In Silas Marner, Part 1, Chapters 4 and 5 how do Dunstan Cass and Silas Marner react differently to calamity?

In Chapter 4, Dunstan Cass is confronted with the loss of his brother's horse. Because Wildfire is dead, he will no longer be able to sell the horse for the £120 Bryce had agreed to pay. This means that Godfrey Cass will not be able to pay the Squire his tenant's rent, which will result either in Godfrey's having to explain where the money went or the tenant being kicked off the land for nonpayment. What's more, the Squire is not doing too well financially and needs the money. But Dunstan, who knew he should not have ridden the horse in the hunt after selling it, easily accepts the situation. He is calm and quickly convinces himself the money can be acquired by borrowing it from Silas Marner. He is incapable of taking responsibility emotionally or practically; he leaves Wildfire's body where it lies and walks on to his next misadventure. He's careful to button up his jacket and is concerned about meeting someone and what they might think of his muddy appearance. That worries him much more than the condition of Godfrey's prized steed. In contrast, when Silas Marner is confronted with the loss of his gold, he finds it hard to accept. Once he does, he focuses on his situation and considers how best to address it. His response is realistic and logical. Even though he normally has little to do with people in Raveloe outside of business dealings, he realizes he must overcome his reticence and make the theft known. Like Dunstan, he quickly sets his plan into motion, but unlike Dunstan, Silas focuses on a logical solution that directly and realistically addresses the event: he will report the theft at the Rainbow Inn, which is the gathering place of the community, including its most powerful citizens. After making this decision, Silas runs straight there. He doesn't care what others might think of his appearance; he doesn't bother with a hat; he just wants to tackle the problem directly as quickly and effectively as possible. Silas's response to calamity is the exact opposite of Dunstan's.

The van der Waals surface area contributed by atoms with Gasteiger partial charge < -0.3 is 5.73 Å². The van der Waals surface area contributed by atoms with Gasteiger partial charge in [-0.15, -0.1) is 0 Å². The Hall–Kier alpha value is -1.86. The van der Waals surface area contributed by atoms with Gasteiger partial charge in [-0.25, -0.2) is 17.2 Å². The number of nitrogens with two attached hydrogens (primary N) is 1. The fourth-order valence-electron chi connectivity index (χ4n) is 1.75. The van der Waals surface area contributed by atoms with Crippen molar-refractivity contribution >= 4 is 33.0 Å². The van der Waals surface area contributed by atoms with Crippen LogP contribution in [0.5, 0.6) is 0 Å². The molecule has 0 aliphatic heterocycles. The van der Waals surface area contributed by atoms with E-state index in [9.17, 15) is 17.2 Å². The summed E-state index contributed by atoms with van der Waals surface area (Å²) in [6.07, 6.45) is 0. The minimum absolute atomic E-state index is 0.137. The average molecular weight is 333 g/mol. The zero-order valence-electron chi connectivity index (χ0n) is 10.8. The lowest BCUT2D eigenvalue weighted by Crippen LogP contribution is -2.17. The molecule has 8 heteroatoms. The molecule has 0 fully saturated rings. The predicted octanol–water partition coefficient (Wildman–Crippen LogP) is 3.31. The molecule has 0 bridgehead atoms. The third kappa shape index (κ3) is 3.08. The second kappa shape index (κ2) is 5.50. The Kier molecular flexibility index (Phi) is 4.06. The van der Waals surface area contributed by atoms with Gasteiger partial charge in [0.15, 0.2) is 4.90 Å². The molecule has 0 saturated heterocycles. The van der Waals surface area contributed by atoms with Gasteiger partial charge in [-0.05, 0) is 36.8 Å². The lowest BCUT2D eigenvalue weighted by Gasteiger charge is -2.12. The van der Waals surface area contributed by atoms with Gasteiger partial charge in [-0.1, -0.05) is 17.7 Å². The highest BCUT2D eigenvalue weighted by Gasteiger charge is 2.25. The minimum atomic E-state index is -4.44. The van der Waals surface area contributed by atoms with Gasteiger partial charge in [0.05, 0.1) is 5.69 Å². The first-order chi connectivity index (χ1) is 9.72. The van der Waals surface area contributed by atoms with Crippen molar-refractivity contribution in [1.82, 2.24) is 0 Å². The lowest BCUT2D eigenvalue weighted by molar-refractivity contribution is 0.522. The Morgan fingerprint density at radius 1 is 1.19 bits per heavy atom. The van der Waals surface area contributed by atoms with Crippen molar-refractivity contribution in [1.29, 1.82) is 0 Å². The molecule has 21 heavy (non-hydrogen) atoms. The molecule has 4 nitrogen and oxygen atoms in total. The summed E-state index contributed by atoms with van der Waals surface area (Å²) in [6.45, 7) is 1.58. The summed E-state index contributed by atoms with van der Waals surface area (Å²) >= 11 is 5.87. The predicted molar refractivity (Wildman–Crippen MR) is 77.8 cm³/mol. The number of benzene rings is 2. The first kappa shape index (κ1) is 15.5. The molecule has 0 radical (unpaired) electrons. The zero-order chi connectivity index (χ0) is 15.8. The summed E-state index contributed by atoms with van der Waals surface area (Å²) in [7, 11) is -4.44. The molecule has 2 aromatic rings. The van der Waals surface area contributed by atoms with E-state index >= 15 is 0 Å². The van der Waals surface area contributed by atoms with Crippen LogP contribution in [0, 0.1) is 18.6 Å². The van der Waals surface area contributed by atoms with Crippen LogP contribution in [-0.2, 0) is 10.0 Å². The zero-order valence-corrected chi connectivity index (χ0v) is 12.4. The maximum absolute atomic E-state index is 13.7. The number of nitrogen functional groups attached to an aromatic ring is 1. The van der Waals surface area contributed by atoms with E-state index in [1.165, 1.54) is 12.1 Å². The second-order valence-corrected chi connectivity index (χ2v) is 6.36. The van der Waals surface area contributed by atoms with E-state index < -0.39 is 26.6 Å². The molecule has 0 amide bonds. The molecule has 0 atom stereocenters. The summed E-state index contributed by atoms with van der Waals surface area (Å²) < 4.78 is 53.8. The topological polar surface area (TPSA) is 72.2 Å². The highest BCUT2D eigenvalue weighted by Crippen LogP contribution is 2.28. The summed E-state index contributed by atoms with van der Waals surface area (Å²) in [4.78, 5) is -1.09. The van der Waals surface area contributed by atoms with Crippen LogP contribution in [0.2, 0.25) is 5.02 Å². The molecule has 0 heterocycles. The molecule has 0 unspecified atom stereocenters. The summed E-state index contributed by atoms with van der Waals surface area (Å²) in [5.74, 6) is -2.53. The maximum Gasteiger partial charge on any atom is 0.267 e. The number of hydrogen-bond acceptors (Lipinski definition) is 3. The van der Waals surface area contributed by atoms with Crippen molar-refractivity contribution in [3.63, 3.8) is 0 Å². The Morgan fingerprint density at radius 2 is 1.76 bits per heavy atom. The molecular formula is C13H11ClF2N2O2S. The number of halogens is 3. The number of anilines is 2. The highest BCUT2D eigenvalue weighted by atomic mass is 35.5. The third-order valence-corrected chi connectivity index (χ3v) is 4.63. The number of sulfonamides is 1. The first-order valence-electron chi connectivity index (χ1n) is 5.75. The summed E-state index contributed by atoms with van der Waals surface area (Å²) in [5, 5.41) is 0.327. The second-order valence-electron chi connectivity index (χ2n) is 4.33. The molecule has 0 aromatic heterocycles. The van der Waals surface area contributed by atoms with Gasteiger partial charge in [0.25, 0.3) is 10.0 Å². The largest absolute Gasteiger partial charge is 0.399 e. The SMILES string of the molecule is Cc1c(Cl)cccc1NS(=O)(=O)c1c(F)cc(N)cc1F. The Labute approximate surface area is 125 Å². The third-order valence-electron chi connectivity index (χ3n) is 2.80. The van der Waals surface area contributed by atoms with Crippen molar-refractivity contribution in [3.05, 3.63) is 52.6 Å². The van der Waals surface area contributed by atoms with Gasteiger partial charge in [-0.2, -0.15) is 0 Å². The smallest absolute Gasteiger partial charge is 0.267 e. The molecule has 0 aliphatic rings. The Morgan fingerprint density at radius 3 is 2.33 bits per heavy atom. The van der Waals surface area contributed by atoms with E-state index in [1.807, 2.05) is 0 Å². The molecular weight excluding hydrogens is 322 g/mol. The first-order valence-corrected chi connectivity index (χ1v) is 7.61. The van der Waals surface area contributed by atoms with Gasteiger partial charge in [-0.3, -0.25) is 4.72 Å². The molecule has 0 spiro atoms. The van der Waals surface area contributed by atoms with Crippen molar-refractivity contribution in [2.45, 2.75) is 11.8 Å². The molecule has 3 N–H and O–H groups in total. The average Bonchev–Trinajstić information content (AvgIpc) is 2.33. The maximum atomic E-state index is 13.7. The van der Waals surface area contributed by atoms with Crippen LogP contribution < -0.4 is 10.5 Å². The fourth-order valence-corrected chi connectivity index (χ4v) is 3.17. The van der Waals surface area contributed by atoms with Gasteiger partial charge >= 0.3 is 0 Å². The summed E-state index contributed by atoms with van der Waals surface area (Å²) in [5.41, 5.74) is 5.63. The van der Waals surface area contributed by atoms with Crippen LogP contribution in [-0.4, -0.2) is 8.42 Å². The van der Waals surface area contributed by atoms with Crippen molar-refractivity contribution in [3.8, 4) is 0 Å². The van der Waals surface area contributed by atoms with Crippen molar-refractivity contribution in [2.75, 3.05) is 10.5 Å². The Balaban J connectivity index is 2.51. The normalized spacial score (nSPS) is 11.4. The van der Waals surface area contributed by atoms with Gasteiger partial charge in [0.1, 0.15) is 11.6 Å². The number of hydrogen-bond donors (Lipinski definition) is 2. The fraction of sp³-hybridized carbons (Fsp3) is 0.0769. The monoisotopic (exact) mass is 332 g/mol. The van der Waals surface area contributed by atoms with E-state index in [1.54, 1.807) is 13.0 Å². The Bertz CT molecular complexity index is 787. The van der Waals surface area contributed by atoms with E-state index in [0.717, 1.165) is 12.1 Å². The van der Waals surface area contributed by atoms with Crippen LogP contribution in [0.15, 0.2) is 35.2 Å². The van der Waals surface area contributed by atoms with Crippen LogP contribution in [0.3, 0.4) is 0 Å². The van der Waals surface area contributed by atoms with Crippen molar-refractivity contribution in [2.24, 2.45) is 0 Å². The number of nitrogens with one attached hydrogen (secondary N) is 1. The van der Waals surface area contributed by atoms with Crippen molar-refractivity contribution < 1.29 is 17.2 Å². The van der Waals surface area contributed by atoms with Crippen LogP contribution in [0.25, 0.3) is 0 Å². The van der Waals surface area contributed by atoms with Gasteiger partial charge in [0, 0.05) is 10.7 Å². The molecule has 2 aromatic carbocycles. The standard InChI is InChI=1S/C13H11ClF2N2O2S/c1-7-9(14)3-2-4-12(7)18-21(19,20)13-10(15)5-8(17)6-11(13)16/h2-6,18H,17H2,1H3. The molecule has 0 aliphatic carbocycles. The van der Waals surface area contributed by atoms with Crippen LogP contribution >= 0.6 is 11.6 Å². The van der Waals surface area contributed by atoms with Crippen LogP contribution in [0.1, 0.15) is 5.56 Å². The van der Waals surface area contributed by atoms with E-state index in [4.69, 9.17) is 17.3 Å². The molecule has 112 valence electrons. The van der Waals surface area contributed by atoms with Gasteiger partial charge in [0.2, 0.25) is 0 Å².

In Silas Marner, Chapter 5 what is meant by "was it a cruel power that no hands could reach, which had delighted in making him a second time desolate"?

In Chapter 5, it occurs to Silas Marner that perhaps it was no human thief that took his gold. After all, there hadn't been one visitor in 15 years, and the weather on this particular night had not been conducive to a thief's choosing to wander so close to the quarry. Also, as related in Chapter 1, the greatest loss in his life before this one had been the result of betrayal—betrayal by his closest friend, William Dane, which had "cruelly bruised" Silas's "trust in man," and, still worse, betrayal by the "just God that governs the earth righteously" in whom he had trusted so completely to clear him of wrongdoing. Now Silas wonders if the "God of lies, that bears witness against the innocent" has returned to take everything from him again. For Silas, his gold had replaced the wealth of friendship and love that he had found in the Lantern Yard congregation. God took that from him through the lottery, and it flashes through his mind that the same cruel God has once again stolen from him the one thing that gives him the greatest pleasure and that gives his life purpose.